If you follow my twitter feed (@pressuresupport) then you know that we had a weird day yesterday. Weird in a good way, but weird nonetheless. It’s not everyday you get to see yourself on a big screen, in a short film, shown in front of an audience. Weird.
You may remember that back in March a film crew came to the house to interview and film us for a short film about families that have children at home on medical technology. Vent families. The film will be used in different training uses for staff of the hospital and with families facing the prospect of going home with medical equipment. Yesterday was our first chance to see the movie. Along with the two other movies showcasing two other families it was screened for the Pediatric Nursing Grand Rounds. By my count there were about 40 people in attendance from two hospitals, along with representatives from at least one nursing company and the biggest local medical equipment company.
The three short films (Which will ultimately be edited together into one bigger film) were interspersed with presentations from hospital staff on this month’s topic which was the importance of standardizing the training and educating of parents and caregivers for children going home with medical equipment. The films being just a small part in a very large and worthwhile project that involves countless staff across many different institutions. Having gone through this training ourselves before this effort to standardize the training Karin and I know first hand how important this project is. We feel humbled and honored in being asked to be a part of it. I’d like to thank Jerilyn Devin, the coordinator for the Ventilator Integration Program for thinking of us when looking for participating families.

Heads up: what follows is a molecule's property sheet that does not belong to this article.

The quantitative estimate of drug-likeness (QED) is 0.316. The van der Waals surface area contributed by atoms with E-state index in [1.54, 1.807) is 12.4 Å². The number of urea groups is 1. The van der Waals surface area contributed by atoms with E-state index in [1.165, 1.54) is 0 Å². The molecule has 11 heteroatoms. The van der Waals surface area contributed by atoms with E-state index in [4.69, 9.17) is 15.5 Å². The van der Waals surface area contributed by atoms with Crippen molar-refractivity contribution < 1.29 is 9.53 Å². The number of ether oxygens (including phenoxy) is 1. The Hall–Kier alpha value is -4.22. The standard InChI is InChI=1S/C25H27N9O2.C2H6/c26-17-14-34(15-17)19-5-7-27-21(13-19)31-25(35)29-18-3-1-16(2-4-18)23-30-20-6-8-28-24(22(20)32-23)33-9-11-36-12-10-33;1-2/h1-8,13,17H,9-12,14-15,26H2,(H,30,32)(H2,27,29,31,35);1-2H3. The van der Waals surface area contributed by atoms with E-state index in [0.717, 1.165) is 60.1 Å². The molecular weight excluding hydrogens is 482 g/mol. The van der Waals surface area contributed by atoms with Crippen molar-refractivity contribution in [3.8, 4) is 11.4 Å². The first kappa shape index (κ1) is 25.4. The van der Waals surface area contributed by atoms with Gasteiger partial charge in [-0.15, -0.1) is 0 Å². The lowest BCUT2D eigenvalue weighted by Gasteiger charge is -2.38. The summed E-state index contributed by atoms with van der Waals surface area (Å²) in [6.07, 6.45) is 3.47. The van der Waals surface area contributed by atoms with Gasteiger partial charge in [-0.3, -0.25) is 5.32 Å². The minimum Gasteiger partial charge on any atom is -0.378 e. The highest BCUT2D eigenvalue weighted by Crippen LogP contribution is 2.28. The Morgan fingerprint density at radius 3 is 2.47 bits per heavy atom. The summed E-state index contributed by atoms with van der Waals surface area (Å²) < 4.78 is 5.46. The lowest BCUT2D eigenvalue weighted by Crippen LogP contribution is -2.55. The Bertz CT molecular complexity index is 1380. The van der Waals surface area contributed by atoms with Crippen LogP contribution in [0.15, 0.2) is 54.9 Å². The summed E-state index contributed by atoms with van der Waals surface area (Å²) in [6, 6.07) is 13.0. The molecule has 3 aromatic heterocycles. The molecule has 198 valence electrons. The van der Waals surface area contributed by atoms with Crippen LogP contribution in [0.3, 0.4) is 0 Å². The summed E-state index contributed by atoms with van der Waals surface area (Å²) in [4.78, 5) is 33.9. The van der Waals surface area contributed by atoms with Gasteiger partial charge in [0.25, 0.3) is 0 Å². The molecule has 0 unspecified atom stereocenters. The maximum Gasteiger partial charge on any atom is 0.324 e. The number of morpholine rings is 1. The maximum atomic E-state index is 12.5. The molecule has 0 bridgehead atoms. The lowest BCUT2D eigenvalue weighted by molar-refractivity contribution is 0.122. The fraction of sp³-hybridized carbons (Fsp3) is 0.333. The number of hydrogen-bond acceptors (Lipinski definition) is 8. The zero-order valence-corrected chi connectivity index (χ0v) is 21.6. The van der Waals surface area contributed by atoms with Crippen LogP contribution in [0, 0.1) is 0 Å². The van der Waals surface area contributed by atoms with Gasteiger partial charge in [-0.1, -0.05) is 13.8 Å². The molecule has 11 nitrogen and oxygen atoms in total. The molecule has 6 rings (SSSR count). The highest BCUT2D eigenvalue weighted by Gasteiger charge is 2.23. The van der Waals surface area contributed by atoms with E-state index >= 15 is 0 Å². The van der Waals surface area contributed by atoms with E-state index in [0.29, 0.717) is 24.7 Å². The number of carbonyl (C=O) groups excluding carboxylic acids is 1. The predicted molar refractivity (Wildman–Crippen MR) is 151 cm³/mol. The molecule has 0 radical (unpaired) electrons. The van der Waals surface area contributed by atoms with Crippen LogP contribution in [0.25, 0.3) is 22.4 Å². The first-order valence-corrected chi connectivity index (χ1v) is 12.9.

After the meeting Karin and I were approached by a few hospital administrators and department managers letting us know that they would also be showing the films at their staff meetings. Reminding their own staff of the day-to-day home life that families like ours encounter. That’s pretty cool too. The movies were definitely well received. I even got a few laughs.
All of the videography and production of the movie was done by Sean Devin and Jose Cota Jr. This is their film, and I thank them for being gracious enough to get me a copy of the file and the permission to post it here. They did an amazing job. They took hours and hours of footage and managed to whittle them down to seven and a half minutes that I feel accurately represent the day-to-day life of our home with Liam’s medical technology. The little details that they chose to include made me so happy to see, including the footage of Karin wiping Liam’s face. Anyone who has met us in person can tell you that to spend time with Liam is to spend time wiping his face. Drooly kid, that boy.
I would have loved it if the footage of us outside our house was shot during a beautiful summer day with the lush blooms of all of my yard work but that isn’t something that anybody had any control over. The amount of work and planning and forethought that went into making these movies humbles me greatly about my meager late night typing here. It also would have been cool to not tie Liam into a knot with his circuit while nervously changing his trach in front of a lighting set-up and two cameras but overall I think we did a pretty good job fooling people into thinking that we know what we are talking about.
Besides, I think we can all agree, the show was essentially stolen by our cat Calvin anyway.
*****Because I am ridiculously proud of the discipline, and hard work she has done to accomplish this, and also because I am fairly certain (since she told me) that she wants anyone who hasn’t seen her lately to know, I’m just going to mention here that Karin has lost 35 pounds since this filming. You’re amazing H.B.